Friday, July 15, 2016

It's Mass Murder, but Is It Terrorism?

The wanton killing of more than 80 people in Nice, France immediately set off American politicians, especially Trump, Gingrich and co. but including Hillary Clinton.  They all exploded with plans to go at terrorists, and (in the GOPers case) Muslim terrorists even harder.

Now facts are starting to emerge about the 31 year old man who drove that truck through a holiday crowd.  He was Tunisian, with no known ties to any terrorist group or even much in the way of ties to Islam.

He carried with him in the truck a number of fake weapons and fake explosives, along with real guns.  He has a police record for theft and violence, and according to his father had mental health problems, and struck out violently at anything in sight.  Some of his neighbors said he was hostile and were afraid of him.

His crimes are unimaginably horrible.  In addition to the 84 deaths he caused so far, he injured more than 200, with 52 people still in critical condition, and a reported 25 in coma.

What this appears to be so far is not an act of Islamic terrorism, and perhaps in an effective sense, not of terrorism at all.  The object of terrorism is to cause terror for political gain, or as vengeance for a cause.  What this appears to be is mass murder by a deranged man.  The only "warning sign" anybody has come up with is a characteristic he has in common with other mass murderers--violence against women.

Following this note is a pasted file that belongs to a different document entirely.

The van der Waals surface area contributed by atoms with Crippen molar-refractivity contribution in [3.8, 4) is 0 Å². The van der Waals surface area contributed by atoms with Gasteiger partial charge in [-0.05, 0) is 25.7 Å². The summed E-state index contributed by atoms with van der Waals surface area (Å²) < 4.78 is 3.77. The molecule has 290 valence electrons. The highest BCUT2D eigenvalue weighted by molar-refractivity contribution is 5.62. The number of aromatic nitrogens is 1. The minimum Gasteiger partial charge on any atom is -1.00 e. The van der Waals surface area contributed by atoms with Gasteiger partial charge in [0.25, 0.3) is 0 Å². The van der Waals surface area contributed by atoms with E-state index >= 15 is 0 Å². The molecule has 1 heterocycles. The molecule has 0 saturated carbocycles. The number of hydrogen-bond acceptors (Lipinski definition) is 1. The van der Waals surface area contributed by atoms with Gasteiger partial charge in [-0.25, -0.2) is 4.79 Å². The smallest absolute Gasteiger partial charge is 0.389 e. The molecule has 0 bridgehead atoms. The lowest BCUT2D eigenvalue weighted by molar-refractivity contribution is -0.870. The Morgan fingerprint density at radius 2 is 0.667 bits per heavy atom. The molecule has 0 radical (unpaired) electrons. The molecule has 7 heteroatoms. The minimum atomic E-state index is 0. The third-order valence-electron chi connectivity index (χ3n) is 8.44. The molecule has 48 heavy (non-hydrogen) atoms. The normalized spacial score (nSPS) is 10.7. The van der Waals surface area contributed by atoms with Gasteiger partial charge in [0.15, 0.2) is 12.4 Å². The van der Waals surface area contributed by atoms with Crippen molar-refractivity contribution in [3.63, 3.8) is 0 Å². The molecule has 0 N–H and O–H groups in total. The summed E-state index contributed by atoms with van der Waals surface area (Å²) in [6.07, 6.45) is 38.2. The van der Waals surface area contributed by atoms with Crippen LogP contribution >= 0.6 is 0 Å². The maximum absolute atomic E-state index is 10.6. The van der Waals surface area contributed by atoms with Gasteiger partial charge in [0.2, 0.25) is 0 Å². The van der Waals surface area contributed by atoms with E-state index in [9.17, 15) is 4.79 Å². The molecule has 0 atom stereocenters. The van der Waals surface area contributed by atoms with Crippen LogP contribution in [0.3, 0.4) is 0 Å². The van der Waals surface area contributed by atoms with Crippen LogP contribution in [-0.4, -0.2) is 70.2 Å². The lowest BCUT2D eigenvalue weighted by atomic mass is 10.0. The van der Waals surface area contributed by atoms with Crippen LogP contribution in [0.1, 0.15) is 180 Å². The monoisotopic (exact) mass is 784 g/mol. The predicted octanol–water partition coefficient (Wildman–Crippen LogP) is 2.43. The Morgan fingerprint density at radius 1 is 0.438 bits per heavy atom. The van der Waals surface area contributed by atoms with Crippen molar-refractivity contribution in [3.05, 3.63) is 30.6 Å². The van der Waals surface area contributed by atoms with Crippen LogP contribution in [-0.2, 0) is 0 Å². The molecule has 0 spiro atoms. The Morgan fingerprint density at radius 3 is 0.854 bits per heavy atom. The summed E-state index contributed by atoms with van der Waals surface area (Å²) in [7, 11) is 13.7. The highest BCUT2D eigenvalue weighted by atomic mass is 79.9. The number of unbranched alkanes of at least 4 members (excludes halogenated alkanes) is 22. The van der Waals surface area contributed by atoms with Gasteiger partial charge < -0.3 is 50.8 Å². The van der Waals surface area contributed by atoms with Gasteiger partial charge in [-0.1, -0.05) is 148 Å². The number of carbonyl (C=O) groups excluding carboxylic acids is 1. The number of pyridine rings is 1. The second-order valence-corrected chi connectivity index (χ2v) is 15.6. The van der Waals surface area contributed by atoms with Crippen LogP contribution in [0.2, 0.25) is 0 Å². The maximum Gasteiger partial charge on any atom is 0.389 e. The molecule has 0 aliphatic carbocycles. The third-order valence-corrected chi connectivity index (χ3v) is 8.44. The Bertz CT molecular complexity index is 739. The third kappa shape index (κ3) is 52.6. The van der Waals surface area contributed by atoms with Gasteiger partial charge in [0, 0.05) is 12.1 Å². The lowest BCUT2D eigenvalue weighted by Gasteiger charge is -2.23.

More information may yet yield a tie to terrorist organizations or a terrorist motive, but so far there is none known.  Yet this attack is a pretext for Trump to say as President he will declare war on ISIS.  The multiple problems with taking this literally must occur to junior high school civics students, or they would have in the pre-Pokemon-go era.  He cannot declare war on anybody, the Congress does that, and they can declare war on a country, but not on an organization or even the loose description of acts, such as terrorism.

It's a potent metaphor, declaring war, so just about everybody talks about their war on terrorism, including the president of France.  What the president of France ought to be considering is a way to put up barriers to prevent huge trucks from running through crowds at public events, regardless of the driver's ideology.  It seems entirely possible to me that this mass murderer had no symbolic intention in attacking on Bastille Day--he may simply have seen it as a big crowd opportunity, or even a big crowd of French if he had grievances against the government or the business bosses, etc.

He may well have copied terrorist attacks that involved mass murder, but I'm not sure that makes this terrorism in a way that justifies these responses.  Maybe his rationale was ethnic or racial even, though we may never know.  It may fit the working definition of a hate crime, and it is hard to imagine that hate wasn't involved. But the reaction so far from politicians leaping to conclusions and furthering the panic in populations over terrorism is unseemly at best.  And at worst it could lead to some very bad political choices.

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